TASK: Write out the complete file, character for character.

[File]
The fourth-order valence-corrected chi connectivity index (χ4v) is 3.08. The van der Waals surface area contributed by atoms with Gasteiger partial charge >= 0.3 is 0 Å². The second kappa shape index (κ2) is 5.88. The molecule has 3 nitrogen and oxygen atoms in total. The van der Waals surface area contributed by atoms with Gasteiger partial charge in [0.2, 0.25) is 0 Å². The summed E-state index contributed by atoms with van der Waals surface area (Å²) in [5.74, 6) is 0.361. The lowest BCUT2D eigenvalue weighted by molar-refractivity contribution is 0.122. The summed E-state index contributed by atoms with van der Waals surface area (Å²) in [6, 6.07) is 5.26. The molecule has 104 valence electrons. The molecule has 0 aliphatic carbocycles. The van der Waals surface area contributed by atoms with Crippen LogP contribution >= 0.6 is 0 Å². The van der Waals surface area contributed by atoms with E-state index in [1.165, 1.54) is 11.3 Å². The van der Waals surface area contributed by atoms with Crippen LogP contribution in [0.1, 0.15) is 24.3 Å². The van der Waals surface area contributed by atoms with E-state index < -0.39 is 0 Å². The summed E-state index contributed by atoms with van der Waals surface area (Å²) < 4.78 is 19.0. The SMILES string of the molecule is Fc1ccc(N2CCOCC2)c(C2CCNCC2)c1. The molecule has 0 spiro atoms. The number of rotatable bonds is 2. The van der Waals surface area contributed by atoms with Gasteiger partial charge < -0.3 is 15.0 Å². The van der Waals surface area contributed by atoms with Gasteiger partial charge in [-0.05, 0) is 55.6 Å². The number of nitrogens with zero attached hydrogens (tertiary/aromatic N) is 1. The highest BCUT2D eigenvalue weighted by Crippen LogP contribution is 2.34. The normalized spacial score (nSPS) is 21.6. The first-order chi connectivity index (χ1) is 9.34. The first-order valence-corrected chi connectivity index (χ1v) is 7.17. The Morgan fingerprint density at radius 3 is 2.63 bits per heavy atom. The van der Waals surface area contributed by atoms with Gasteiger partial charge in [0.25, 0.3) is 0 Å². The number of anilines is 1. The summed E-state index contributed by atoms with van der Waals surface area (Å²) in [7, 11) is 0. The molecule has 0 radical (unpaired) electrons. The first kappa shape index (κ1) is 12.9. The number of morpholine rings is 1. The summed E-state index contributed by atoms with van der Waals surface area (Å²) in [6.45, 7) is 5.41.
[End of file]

The fourth-order valence-corrected chi connectivity index (χ4v) is 3.08. The van der Waals surface area contributed by atoms with Gasteiger partial charge >= 0.3 is 0 Å². The second kappa shape index (κ2) is 5.88. The molecule has 3 nitrogen and oxygen atoms in total. The van der Waals surface area contributed by atoms with Gasteiger partial charge in [0.2, 0.25) is 0 Å². The summed E-state index contributed by atoms with van der Waals surface area (Å²) in [5.74, 6) is 0.361. The lowest BCUT2D eigenvalue weighted by molar-refractivity contribution is 0.122. The summed E-state index contributed by atoms with van der Waals surface area (Å²) in [6, 6.07) is 5.26. The molecule has 104 valence electrons. The molecule has 0 aliphatic carbocycles. The van der Waals surface area contributed by atoms with Crippen LogP contribution >= 0.6 is 0 Å². The van der Waals surface area contributed by atoms with E-state index in [1.165, 1.54) is 11.3 Å². The van der Waals surface area contributed by atoms with Crippen LogP contribution in [0.1, 0.15) is 24.3 Å². The van der Waals surface area contributed by atoms with E-state index < -0.39 is 0 Å². The summed E-state index contributed by atoms with van der Waals surface area (Å²) < 4.78 is 19.0. The SMILES string of the molecule is Fc1ccc(N2CCOCC2)c(C2CCNCC2)c1. The molecule has 0 spiro atoms. The number of rotatable bonds is 2. The van der Waals surface area contributed by atoms with Gasteiger partial charge < -0.3 is 15.0 Å². The van der Waals surface area contributed by atoms with Gasteiger partial charge in [-0.05, 0) is 55.6 Å². The number of nitrogens with zero attached hydrogens (tertiary/aromatic N) is 1. The highest BCUT2D eigenvalue weighted by Crippen LogP contribution is 2.34. The normalized spacial score (nSPS) is 21.6. The first-order chi connectivity index (χ1) is 9.34. The first-order valence-corrected chi connectivity index (χ1v) is 7.17. The Morgan fingerprint density at radius 3 is 2.63 bits per heavy atom. The van der Waals surface area contributed by atoms with Gasteiger partial charge in [0.25, 0.3) is 0 Å². The number of anilines is 1. The summed E-state index contributed by atoms with van der Waals surface area (Å²) in [7, 11) is 0. The molecule has 0 radical (unpaired) electrons. The first kappa shape index (κ1) is 12.9. The number of morpholine rings is 1. The summed E-state index contributed by atoms with van der Waals surface area (Å²) in [6.45, 7) is 5.41.